I hope that you are doing well in these challenging times for all of us. Each of us is being forced to confront some of our fears and trepidations, some of our concerns and areas of insecurities, and come to terms with not knowing what will unfold or happen in the upcoming period of time looming ahead. These days I sometimes feel as if I am walking a tightrope while navigating an ever-moving river that is taking me, and you, and all of us somewhere…but where? And when will we arrive?
And what will it look like wherever we end up landing: personally and professionally, with our loved ones and in the whole wide world?
I am sitting here tonight in front of my computer thinking of how many totally unexpected surprises have erupted in the world during the short span of my lifetime. Global events, like the Fall of the Berlin Wall or the bombing of the World Trade Center. Family events like my father leaving my mother on Christmas Eve, in the mid-1960s or my beautiful aunt wasting away with multiple sclerosis. And personal events that are, well, quite personal.
All of this is to say that instead of assuming stability and a clear unfolding of our lives along a pre-ordained path, my life has seemed more like an unexpected roller coaster ride with some great thrills and some really down times too. And moments, like now, when we just don’t know and can’t even predict what tomorrow might hold.
Thus is life on planet Earth.
My sophomore College roommate was named Jenni. She was studying to be a neurobiologist and would spend countless hours doing mini surgeries into mouse skulls to insert electrodes to measure their impulses when given food and other stimuli. Every once in a while, she would invite me to the lab to see how the mice were doing. I took her up on her offer once. The poor creatures had these strange contraptions on the top of their head, which she would sometimes (with professor supervision) hook up to some wires for tests. She told me quite a few of her mice experiments didn’t make it, and that she had less than a 50% success rate with getting the electrodes in the right spot in the brain to make a meaningful experiment and collect the data she needed.
I admit to being a bit horrified to see all this, and never returned to the lab again, despite numerous follow-up invites on her part.
Jenni and I were in many ways polar opposites in how we approached our lives, a reality we would sometimes discuss with great interest. She was a double Taurus while I am a double Scorpio, so we sometimes accredited our quite different ways to making choices to this factor. Still, I was sometimes quite in awe of my good friend and roommate because she could devise a list of pros and cons for just about any choice she was faced with. For instance, she decided to marry her husband by looking at his pros and cons, and deciding that the pros outweighed the cons. She decided when to conceive her first child that way, as well as many other important life decisions.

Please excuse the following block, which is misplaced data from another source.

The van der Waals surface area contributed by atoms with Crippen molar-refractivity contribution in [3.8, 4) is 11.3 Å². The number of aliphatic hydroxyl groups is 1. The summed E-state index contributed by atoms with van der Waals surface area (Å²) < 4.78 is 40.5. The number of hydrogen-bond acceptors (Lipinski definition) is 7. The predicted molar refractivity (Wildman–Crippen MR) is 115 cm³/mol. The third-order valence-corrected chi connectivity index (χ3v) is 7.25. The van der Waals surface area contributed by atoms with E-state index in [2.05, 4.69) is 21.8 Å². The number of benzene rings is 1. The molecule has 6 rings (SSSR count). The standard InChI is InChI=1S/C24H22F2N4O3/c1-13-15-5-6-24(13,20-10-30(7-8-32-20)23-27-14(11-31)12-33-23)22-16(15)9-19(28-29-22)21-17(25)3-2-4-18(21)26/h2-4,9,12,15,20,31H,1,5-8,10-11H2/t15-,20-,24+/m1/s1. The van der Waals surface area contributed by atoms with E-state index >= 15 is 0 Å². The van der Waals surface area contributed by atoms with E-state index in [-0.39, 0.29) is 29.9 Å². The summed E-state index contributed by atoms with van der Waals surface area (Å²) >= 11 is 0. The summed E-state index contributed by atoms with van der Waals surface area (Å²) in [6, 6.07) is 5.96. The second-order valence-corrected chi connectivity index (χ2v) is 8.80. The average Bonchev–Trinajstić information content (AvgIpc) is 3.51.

Me, on the other hand, was quite often unsure of where I was heading, what I wanted to do, and who I wanted to spend my life with.
That was all many years ago, and our 40-year College reunion was supposed to have been held in June but was cancelled. But last I spoke to Jenni, she had become a successful neuropsychologist, as planned. She had had two children, as planned. She had lived in great places carefully selected, as planned.
And then there were the unplanned parts of life. Her daughter had had a breakdown and was severely depressed. Then she got better, but her son took his life the day he graduated from high school. Her husband did the same one year later. Now her life is totally different than planned. “It’s not better or worse than I had planned,” she told me. “It’s just different.”
She just remarried a year or so ago a friend of her first husband. They both believe that her first husband (a man I recall so vividly from college days when the two of them huddled all night in a single bed in the room I shared with them) want them to be together. “I’m happy,” She told me.
I’ve been trying to deepen my creative writing skills during this period that finds us all more at home than usual. To do so, I’ve been following several interesting courses on-line from the University of Iowa, which has a renowned writing program. The most recent class I listened to was most interesting, as it was from two writer’s giving advice to us. One, a published author from Pakistan, commented about how many people might ask you what your book is about, or what you are working on. “Don’t waste your time,” she told us, “trying to explain your work to them. They probably aren’t that interested in the details.” Then she suggested a most intriguing idea: “No matter who asks you about your book, just tell them – it’s about love.”
I’ve been holding that phrase in my heart and mind since hearing it. “It’s about love.” And it seems to me that her advice has a broader applicability than just a book one might be laboring away at. It seems to me that, ultimately, life is really “all about love.”
It may not be predictable, it can often be unpleasant, and it can sometimes be downright painful. Our plans may explode, our lives be forced in directions we never would have guessed, and the unexpected (such as we are all living through right now) may raise its ugly head more often than we would like. And yet through it all, whatever the situation maybe, we can always have the option to consider how to focus upon it with love.
Even if we don’t like what is happening or even know where we are heading. Especially in these cases, we may be offered the chance to do a marathon training in love.
Published 8/2020 in Monadnock Shopper